PoetryIssue 06 | August 2009

Letter to Karla in Seattle

by Fredrick Zydek

Dear Karla:  Discovering our niche
is why we are born. It didn’t surprise
me that you found yours in the texts
of data collections and in training
the human spirit to jump through hoops.

Those circles are doorways opening
onto the vastness of the human journey.
They remind me that the moon is also
round as the sun, just before it
dumps its last load of light and sets.

The sublime circle of life is a hoop.
Most of the great Indian tribes knew
this, long before Europeans learned
the dangers and sharp edges of believing
in only teleological heavens and hells.

Don’t fuss much with those who have yet
to submit to natural selection
and profit motives. Ask the bears
and squirrels. They know. Their stores
are rich with the merchandise of labor.

Go to the ants and bees. Those dances
they do on twigs and leaves are less
different from the signals on Wall Street
than you might imagine. All things
on the planet, including clams and trees,

work hard for a living. It is the way
of things. Creatures that own their own
homes always provide jobs and sustenance
for those around them. Take cave lions.
Who knows how many beetles and mice

make a good living in those caves.
Here on Decatur Street there are even
bats living in the eaves. What I like
about capitalism and private property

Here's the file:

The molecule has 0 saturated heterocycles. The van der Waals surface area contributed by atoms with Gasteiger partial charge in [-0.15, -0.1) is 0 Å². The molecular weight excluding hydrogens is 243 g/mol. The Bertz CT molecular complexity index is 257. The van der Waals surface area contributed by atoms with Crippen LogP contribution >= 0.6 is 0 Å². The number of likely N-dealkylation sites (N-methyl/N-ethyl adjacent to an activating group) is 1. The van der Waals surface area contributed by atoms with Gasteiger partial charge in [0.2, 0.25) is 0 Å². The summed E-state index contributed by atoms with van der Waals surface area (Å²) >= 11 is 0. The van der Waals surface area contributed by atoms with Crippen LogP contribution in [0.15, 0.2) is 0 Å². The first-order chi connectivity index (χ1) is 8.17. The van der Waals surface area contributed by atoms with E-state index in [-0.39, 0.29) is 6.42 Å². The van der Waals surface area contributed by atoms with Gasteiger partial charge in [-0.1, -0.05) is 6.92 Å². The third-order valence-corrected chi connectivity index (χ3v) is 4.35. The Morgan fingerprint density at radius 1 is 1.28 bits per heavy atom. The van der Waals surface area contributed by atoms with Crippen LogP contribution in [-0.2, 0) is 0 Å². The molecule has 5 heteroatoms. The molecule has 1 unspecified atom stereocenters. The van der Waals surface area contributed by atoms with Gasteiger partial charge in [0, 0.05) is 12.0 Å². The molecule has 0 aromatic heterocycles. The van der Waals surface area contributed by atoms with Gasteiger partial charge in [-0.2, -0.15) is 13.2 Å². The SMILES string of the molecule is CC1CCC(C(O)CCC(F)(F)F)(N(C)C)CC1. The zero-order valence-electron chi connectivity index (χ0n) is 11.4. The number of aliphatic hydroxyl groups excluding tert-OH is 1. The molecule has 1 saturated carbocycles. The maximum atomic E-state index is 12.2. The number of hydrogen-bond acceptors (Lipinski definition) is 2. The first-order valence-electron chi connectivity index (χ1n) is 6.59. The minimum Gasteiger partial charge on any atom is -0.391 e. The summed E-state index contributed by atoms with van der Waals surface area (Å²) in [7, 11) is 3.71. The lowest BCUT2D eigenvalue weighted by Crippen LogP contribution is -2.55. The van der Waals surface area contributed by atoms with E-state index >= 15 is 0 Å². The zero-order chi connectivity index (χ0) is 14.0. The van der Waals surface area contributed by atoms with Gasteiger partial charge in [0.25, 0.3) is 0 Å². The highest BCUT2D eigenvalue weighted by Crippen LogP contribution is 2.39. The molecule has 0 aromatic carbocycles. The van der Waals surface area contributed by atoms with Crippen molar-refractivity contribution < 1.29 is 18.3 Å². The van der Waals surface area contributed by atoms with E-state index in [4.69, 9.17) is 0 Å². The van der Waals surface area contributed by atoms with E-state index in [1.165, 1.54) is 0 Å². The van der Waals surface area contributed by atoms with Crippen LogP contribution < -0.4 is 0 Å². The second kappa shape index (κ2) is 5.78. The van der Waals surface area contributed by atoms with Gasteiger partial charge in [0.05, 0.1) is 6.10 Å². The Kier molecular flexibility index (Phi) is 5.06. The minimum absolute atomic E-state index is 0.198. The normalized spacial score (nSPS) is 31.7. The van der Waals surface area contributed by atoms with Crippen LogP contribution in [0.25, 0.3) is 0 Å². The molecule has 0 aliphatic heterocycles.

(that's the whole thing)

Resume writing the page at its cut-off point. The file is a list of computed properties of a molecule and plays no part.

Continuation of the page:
is that even groundhogs and hornets

Seem to know the rules. We should make
no apology. These are instincts older
than the germ of man. It is not by
accident oysters create beautiful pearls,
and not by chance are they always costly.

About the author

Fredrick Zydek is the author of eight collections of poetry and editor for Lone Willow Press. Formerly a professor of creative writing and theology at the University of Nebraska and later at the College of Saint Mary, his work has appeared in The Antioch Review, Cimarron Review, Nimrod, Poetry, Prairie Schooner, and elsewhere. When he’s not writing or editing, he’s a gentleman farmer.

Read our current issue:


Two poems by Anne Babson
Vignette, Townhouse, 9 a.m. by Troy Cunio
Night Becomes Day Over the West by Megan Foley
Yukon River Aurora by D. B. Goman
Two Poems by David Havird
Cretan Love Letter by Emily Linstrom
Holland by Rick Mullin
Fear in Kenya by Kristina Pfleegor
The Lounge Lizard by Ed Shacklee
Two Poems by Sarah J. Sloat
Night Flight by Vicki Stannard
Koinonia Farms by Alina Stefanescu
Thessaloniki, Four a.m. by Anastasia Vassos
Imaginary Oceans by Jason Warren
Two Poems by F. J. Williams

Postcard prose

It’s Salty by Kelly Hill

Travel notes

Anchorage in the Great Land by Karen Benning
The Value of Small Money by Megan Hallinan
Screensaver by Sandra Larson
Thirty Cents by Tommy McAree
Gokarna by Kate McCahill
Going Places by Rachel Miller-Howard
Susanville CA: Notes From The Road by Susan Volchok